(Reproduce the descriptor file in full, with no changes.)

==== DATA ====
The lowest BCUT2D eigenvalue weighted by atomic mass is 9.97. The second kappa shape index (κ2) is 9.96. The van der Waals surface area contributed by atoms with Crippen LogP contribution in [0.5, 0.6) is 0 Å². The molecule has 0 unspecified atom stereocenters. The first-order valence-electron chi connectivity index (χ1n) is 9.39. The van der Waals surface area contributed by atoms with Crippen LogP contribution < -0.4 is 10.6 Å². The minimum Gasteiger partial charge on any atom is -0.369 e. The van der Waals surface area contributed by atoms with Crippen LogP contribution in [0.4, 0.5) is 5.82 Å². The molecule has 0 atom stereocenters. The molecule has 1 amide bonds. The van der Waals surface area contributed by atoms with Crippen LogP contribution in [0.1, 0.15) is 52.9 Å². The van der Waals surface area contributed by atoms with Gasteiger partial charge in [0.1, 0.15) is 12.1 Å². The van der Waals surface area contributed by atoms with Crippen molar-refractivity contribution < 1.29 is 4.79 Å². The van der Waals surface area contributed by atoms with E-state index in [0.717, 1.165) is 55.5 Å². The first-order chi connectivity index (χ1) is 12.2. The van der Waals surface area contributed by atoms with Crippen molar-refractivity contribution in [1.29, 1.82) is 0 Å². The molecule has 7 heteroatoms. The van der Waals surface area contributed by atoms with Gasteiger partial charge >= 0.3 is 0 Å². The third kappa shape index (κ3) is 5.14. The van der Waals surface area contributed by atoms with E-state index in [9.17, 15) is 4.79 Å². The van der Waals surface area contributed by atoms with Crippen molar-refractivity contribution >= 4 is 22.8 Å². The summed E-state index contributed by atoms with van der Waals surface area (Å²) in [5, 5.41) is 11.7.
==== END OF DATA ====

The lowest BCUT2D eigenvalue weighted by atomic mass is 9.97. The second kappa shape index (κ2) is 9.96. The van der Waals surface area contributed by atoms with Crippen LogP contribution in [0.5, 0.6) is 0 Å². The molecule has 0 unspecified atom stereocenters. The first-order valence-electron chi connectivity index (χ1n) is 9.39. The van der Waals surface area contributed by atoms with Crippen LogP contribution < -0.4 is 10.6 Å². The minimum Gasteiger partial charge on any atom is -0.369 e. The van der Waals surface area contributed by atoms with Crippen LogP contribution in [0.4, 0.5) is 5.82 Å². The molecule has 0 atom stereocenters. The molecule has 1 amide bonds. The van der Waals surface area contributed by atoms with Crippen LogP contribution in [0.1, 0.15) is 52.9 Å². The van der Waals surface area contributed by atoms with Gasteiger partial charge in [0.1, 0.15) is 12.1 Å². The van der Waals surface area contributed by atoms with Crippen molar-refractivity contribution < 1.29 is 4.79 Å². The van der Waals surface area contributed by atoms with E-state index in [0.717, 1.165) is 55.5 Å². The first-order chi connectivity index (χ1) is 12.2. The van der Waals surface area contributed by atoms with Crippen molar-refractivity contribution in [1.29, 1.82) is 0 Å². The molecule has 7 heteroatoms. The van der Waals surface area contributed by atoms with Gasteiger partial charge >= 0.3 is 0 Å². The third kappa shape index (κ3) is 5.14. The van der Waals surface area contributed by atoms with E-state index in [9.17, 15) is 4.79 Å². The van der Waals surface area contributed by atoms with Crippen molar-refractivity contribution >= 4 is 22.8 Å². The summed E-state index contributed by atoms with van der Waals surface area (Å²) in [5, 5.41) is 11.7.